My recommendation: Unfollow, Unfriend, or Mute. You are in charge of what you see on social media and if something doesn't serve you or the person you're trying to grow in to, get rid of it. When you open up social media, you have total control over the content that you consume. Maybe you feel obligated to follow certain people on social media but their content stirs something negative for you, or their values don't align with yours: unfollow, unfriend, or mute so that you don't see their posts.

Your peace of mind is more important than disappointing other people.

Use it social media for educational purposes only: We can also use social media to educate on specific topics of interest, topics of interest to our clients, things that make us happy and inspire, and self development accounts that broaden our perspective. I love the accessibility of this education by people who generously pour their heart and soul into teaching people like me who literally want to "learn more." For me, the scrolling experience is a positive one that usually teaches me something each time I do it which is due to being very intentional with what I'll allow to show up in my feed.

My recommendation: Mindlessly scrolling without intention or purpose is the equivalent to watching Desperate Housewives. It's "junk food for the soul" as Julia Cameron would say. Sure, we all need to zone out sometimes and social media can be just the ticket. But just like consuming junk food on a regular basis will make you feel like shit, so will mindlessly scrolling social media after time.

Ruthlessly edit & curate the content you consume so that it supports you where you're at in your life right now and helps you in the best of ways.

Be intentional & specific about the amount of time you spend consuming: Just like I teach people how to block out time to create and share content efficiently and effectively, I teach people how to be intentional when consuming content also. If you have to set a timer, do it. If you have to time-block your social media consumption on your calendar, do it. Just like you wouldn't pop in to to watch a TV show every free moment of your day, don't jump into social media when there is a precious moment of downtime.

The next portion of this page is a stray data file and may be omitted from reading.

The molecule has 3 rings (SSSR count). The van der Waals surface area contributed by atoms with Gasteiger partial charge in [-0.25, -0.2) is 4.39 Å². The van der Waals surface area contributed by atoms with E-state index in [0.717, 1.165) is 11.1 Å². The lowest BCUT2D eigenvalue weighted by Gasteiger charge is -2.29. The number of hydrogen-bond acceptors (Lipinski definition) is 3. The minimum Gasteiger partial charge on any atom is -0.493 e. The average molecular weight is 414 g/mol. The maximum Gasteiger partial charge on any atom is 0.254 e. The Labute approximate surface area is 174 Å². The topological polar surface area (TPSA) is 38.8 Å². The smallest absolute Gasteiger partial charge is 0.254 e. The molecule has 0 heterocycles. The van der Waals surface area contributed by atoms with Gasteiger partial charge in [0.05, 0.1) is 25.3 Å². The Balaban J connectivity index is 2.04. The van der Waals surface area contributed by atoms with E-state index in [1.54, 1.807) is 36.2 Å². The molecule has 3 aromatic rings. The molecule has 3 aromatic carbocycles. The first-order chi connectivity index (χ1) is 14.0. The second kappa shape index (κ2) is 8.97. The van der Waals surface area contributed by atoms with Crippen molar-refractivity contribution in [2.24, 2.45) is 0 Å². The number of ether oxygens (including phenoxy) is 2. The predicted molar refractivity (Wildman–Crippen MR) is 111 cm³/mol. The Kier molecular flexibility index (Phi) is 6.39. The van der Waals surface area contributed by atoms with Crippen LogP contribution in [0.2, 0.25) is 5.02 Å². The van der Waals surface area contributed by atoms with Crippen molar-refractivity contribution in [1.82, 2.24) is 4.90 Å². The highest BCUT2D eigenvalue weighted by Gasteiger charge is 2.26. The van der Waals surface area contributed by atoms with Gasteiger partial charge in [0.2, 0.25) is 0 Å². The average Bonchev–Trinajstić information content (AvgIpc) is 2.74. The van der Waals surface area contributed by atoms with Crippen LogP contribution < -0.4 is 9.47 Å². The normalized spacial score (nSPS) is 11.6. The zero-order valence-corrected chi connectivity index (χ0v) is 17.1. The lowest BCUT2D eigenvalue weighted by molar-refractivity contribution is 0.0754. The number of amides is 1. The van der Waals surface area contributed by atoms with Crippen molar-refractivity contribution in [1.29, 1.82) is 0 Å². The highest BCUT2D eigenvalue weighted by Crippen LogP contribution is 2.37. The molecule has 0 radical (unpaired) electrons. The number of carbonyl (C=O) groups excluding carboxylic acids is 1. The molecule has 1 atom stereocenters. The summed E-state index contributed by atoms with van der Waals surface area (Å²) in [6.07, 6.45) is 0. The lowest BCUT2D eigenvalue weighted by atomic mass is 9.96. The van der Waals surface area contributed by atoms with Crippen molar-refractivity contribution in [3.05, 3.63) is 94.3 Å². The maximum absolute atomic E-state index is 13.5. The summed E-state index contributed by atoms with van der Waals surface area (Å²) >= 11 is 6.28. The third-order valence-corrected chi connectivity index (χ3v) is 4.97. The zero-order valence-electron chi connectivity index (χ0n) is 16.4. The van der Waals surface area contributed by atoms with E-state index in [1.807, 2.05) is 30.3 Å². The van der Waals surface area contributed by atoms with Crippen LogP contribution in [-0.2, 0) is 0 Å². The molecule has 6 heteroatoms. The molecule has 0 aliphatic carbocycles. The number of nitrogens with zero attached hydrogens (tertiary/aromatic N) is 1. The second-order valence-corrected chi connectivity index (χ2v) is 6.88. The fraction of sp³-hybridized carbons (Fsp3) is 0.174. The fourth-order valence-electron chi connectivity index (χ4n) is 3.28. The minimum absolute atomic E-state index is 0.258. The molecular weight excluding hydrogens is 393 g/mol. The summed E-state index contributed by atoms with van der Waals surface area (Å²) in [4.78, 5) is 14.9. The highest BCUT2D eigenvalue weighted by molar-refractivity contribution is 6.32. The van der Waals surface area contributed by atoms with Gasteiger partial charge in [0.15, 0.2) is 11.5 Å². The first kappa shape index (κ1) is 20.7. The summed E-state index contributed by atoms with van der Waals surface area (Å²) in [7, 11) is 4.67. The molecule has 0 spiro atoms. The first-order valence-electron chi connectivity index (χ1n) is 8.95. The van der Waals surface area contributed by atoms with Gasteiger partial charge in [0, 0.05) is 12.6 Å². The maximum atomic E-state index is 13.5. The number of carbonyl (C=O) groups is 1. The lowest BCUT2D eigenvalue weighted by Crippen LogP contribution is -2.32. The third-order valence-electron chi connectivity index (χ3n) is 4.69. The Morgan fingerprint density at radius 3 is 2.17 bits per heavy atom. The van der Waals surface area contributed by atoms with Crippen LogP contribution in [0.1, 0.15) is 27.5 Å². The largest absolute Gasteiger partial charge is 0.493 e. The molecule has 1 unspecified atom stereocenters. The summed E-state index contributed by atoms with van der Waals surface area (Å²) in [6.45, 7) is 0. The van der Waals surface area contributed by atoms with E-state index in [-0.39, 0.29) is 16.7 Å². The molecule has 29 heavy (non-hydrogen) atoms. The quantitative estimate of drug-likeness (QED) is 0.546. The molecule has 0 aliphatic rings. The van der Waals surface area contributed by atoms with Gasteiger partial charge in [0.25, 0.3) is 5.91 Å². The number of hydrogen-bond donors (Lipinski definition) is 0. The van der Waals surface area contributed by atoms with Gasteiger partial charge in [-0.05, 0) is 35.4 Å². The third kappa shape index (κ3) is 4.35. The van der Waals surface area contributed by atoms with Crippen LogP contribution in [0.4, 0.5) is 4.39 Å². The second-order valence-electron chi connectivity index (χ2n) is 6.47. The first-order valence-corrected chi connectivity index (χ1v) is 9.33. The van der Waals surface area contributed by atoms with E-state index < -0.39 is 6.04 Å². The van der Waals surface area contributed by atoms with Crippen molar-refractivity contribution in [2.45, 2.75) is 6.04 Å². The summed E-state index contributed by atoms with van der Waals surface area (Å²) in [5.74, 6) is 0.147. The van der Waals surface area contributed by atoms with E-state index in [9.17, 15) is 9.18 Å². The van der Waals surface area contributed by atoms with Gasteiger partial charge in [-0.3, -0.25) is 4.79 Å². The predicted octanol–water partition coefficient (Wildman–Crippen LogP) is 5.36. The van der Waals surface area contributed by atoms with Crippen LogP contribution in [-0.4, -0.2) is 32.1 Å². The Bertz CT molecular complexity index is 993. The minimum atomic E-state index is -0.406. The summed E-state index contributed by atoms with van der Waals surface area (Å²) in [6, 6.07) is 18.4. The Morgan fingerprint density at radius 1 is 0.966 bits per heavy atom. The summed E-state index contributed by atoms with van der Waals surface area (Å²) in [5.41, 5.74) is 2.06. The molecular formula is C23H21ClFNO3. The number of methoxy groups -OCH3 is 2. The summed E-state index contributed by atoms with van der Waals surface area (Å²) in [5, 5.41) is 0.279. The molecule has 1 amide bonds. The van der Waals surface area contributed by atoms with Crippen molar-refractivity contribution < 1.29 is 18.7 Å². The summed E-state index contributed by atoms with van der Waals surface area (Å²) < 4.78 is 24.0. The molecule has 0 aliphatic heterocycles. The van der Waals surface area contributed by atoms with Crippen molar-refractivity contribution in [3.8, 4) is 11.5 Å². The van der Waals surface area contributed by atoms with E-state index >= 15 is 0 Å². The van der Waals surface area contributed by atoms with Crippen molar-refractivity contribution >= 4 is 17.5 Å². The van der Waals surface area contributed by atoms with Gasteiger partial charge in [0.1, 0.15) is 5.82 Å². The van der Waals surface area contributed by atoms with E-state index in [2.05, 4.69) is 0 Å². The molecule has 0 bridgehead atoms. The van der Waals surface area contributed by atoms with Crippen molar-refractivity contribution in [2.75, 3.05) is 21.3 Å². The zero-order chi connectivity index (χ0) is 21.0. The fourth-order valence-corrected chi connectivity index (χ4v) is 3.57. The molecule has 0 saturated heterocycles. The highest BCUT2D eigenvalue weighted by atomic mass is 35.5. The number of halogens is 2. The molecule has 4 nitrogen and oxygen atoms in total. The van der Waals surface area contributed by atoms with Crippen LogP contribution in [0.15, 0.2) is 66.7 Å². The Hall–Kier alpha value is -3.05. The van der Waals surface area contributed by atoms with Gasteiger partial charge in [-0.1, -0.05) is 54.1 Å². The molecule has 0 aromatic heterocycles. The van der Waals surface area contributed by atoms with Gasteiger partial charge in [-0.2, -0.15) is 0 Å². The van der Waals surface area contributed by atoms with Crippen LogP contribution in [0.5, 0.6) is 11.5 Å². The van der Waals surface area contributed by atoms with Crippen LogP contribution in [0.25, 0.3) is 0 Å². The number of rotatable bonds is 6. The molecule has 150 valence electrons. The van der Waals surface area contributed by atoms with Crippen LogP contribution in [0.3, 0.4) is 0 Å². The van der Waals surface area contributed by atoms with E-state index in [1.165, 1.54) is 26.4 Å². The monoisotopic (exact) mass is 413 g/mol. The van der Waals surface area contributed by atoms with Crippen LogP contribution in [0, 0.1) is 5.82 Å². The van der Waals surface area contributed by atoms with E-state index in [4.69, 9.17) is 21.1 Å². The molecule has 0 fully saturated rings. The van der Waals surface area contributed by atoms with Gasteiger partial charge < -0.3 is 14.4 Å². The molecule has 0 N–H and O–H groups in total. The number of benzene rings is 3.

My recommendation: When we know that we have certain times blocked out throughout the day to scroll, it makes it much less tempting to grab the phone when it "isn't time."

Intentionally decide how much time you want to spend scrolling social media and engaging with other people's content.

Use social media to grow and level up your business. Use it to learn new things and to become inspired. Remove the noise and that which makes you feel like crap. The people who need you will find you and and the content you consume can improve your life if you want it to.

I hope this is helpful to you. If you'd like to go further on this topic, reach out to me for a free consultation here, or sign up for my newsletter here. I'd be honored to be one of the social media who adds value to your life. You can find me on Instagram here: @willowandoaksolutions

Thanks for being here,

Kelly Smith

*"Junk food for the soul" is a great quote that I read in The Artists Way. (Highly recommend!)